Supports fundamental engineering research on the rates and mechanisms of chemical reactions, systems engineering, and molecular thermodynamics as they relate to the design and optimization of chemical reactors and the production of specialized materials.
The Process Systems, Reaction Engineering and Molecular Thermodynamics program is part of the Chemical Process Systems cluster, which also includes: 1) the Catalysis program; 2) the Electrochemical Systems program; and 3) the Interfacial Engineering program.
The goal of the Process Systems, Reaction Engineering and Molecular Thermodynamics program is to advance fundamental engineering research on the rates and mechanisms of chemical reactions, systems engineering, and molecular thermodynamics as they relate to the design and optimization of chemical reactors and the production of specialized materials that have important impacts on society.
The program supports the development of advanced optimization and control algorithms for chemical processes, molecular and multi-scale modeling of complex chemical systems, fundamental studies on molecular thermodynamics, and the integration of these methods and concepts into the design of complex chemical manufacturing processes. Sustainable chemical manufacturing is supported by focusing on the development of energy-efficient chemical processes and environmentally-friendly chemical products through concurrent chemical product/process design methods. Sustainability is also enhanced by research that promotes the electrification of the chemical process industries over current thermally-activated processes.
Proposals should focus on:
· Chemical reaction engineering: This area encompasses the interaction of transport phenomena and kinetics in reactive systems and the use of this knowledge in the design of chemical reactors. Focus areas include novel reactor designs, such as catalytic and membrane reactors, micro-reactors, chemical vapor and atomic layer deposition systems; studies of reactions in supercritical fluids, novel reaction activation techniques such as atmospheric pressure plasmas, acoustics, and microwaves; design of multifunctional and intensified systems such as chemical-factory/lab-on-a-chip concepts, nanoparticle nucleation, growth, and surface functionalization; and biomass conversion to fuels and chemicals. The program also supports new approaches that enable the design of modular chemical manufacturing systems, such as distributed hydrogen production processes with emphasis on finding alternatives to natural gas reforming.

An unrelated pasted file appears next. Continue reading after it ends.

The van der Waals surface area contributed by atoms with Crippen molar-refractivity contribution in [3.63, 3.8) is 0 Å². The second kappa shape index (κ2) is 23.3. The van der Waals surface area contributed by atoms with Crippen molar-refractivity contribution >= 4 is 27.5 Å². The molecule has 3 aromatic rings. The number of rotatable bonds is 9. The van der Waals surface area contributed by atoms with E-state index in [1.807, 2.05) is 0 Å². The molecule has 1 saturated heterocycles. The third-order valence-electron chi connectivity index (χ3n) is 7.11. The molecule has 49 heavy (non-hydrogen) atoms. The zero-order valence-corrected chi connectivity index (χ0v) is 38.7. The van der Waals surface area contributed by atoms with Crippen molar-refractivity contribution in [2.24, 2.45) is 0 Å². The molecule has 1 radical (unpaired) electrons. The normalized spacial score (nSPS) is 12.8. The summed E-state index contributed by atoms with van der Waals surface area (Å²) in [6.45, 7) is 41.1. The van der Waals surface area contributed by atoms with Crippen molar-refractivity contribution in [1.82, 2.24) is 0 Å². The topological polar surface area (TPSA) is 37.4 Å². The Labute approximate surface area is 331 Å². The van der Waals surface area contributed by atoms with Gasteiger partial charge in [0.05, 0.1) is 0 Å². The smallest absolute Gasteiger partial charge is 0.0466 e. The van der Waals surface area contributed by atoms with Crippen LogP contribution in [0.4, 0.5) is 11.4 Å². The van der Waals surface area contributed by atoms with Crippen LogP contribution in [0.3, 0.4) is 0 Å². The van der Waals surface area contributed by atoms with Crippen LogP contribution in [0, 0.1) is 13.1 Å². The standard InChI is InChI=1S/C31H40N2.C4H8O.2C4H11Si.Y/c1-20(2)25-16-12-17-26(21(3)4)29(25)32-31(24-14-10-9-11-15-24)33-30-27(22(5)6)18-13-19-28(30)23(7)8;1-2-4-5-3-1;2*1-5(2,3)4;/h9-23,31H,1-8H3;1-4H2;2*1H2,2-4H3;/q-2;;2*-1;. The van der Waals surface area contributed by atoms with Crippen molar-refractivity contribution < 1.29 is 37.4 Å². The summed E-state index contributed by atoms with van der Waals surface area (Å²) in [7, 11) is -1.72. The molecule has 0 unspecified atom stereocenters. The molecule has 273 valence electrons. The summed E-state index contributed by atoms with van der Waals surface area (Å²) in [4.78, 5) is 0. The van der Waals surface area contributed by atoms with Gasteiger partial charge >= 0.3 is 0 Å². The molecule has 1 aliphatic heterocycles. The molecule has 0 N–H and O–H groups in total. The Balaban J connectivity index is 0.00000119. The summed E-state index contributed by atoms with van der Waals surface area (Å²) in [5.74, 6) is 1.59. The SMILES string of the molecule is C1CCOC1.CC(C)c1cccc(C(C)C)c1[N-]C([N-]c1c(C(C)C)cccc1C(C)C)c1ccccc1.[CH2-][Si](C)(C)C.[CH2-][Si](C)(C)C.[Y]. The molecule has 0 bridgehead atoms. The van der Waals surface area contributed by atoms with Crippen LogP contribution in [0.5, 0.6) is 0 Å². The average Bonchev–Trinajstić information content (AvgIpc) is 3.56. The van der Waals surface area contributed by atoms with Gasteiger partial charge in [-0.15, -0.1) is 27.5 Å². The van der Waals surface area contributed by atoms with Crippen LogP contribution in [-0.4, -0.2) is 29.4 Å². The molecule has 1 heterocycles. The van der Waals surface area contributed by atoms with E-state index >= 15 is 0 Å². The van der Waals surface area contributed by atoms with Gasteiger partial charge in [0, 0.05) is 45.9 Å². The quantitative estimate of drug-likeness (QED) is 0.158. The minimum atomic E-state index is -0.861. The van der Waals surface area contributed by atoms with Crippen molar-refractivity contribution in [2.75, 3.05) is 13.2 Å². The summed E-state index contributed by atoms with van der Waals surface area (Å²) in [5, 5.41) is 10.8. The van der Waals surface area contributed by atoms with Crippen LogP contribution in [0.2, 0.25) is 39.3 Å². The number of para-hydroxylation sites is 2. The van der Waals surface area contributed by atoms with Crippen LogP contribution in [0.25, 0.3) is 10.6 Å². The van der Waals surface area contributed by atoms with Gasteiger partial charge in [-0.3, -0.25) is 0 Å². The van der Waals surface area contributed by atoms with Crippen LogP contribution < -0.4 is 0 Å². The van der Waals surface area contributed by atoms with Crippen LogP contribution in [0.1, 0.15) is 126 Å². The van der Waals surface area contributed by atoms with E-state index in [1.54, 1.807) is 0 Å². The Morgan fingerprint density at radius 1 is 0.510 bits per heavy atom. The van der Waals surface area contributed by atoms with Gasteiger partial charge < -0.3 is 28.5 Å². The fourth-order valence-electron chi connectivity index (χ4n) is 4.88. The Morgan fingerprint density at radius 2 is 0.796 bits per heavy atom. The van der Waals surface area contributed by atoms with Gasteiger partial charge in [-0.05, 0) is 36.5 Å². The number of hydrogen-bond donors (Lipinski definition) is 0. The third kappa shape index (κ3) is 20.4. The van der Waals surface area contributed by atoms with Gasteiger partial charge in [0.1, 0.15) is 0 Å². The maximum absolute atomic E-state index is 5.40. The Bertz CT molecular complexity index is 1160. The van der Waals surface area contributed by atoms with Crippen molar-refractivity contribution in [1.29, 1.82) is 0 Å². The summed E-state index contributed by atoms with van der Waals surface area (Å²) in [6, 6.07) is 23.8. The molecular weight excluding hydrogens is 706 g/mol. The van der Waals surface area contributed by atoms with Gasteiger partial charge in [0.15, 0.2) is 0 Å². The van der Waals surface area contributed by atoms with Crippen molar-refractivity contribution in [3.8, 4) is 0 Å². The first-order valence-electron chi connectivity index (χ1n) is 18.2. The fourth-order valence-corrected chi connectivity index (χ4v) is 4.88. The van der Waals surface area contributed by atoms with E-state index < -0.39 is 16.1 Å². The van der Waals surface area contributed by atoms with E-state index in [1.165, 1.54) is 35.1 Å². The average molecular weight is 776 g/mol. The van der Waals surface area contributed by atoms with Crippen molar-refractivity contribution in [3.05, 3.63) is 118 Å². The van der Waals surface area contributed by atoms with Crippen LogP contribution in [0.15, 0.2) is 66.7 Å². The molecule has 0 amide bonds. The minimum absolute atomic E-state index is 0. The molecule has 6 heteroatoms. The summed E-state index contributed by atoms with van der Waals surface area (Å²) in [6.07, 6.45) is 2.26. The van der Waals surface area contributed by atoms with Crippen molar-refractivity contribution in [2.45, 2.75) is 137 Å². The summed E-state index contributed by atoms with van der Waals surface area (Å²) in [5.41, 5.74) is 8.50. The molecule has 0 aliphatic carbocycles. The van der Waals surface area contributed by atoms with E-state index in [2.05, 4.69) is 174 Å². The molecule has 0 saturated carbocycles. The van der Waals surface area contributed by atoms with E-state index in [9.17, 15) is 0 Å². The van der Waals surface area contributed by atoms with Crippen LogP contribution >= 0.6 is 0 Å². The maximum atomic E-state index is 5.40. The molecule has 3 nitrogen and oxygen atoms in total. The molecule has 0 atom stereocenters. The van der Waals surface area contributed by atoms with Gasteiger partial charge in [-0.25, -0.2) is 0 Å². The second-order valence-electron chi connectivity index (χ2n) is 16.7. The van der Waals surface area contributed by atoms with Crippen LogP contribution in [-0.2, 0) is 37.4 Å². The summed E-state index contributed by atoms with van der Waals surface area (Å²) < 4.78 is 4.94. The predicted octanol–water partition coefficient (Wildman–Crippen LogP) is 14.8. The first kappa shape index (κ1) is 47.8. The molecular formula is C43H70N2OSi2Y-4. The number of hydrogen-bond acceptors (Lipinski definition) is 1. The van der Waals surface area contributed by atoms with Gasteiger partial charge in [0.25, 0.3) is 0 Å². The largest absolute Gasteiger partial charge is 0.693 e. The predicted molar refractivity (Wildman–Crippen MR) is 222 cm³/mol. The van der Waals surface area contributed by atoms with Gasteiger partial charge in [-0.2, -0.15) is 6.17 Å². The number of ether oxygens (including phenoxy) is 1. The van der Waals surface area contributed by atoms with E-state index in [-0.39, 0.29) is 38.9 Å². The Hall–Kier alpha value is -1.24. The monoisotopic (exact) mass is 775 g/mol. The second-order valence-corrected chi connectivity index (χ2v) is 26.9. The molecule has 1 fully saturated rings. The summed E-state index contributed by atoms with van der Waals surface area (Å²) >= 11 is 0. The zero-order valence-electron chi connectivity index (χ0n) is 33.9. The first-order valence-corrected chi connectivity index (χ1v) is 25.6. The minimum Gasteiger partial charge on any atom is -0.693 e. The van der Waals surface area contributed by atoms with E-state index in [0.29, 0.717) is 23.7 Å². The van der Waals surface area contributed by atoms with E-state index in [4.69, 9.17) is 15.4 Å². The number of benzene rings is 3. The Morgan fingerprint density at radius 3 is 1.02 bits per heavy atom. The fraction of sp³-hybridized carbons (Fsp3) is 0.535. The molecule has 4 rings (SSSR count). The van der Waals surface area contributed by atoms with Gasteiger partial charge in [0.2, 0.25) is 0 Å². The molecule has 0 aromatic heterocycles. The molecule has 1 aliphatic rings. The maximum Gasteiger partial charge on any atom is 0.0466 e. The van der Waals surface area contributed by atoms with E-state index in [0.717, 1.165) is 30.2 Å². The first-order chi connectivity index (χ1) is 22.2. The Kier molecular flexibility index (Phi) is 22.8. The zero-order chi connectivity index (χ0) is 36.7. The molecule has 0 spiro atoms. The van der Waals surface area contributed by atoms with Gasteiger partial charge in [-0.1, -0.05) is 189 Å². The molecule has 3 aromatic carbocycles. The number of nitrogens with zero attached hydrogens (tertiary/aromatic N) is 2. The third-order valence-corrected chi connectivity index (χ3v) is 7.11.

· Process design, optimization, and control: This area encompasses the development of algorithms for design, optimization, and control of process systems and individual process units. High-priority research topics include process intensification, modular process systems, smart manufacturing, large-scale carbon dioxide capture and conversion, computational tools enabling advanced chemical manufacturing, real-time optimization and control of large-scale chemical systems with quantitative sustainability metrics, machine learning, and optimization of enterprise-wide processes involving planning, scheduling, and real-time control to create resilient supply chains.
· Reactive polymer processing: Program scope in this area is limited to research that integrates synthesis and processing to engineer specific nanoscale structures and compositions to tune the macroscopic scale properties of polymers, such as their ability to biodegrade or to be recycled. The focus is on reactive processes that address these environmental concerns while producing tailor-made macromolecular materials.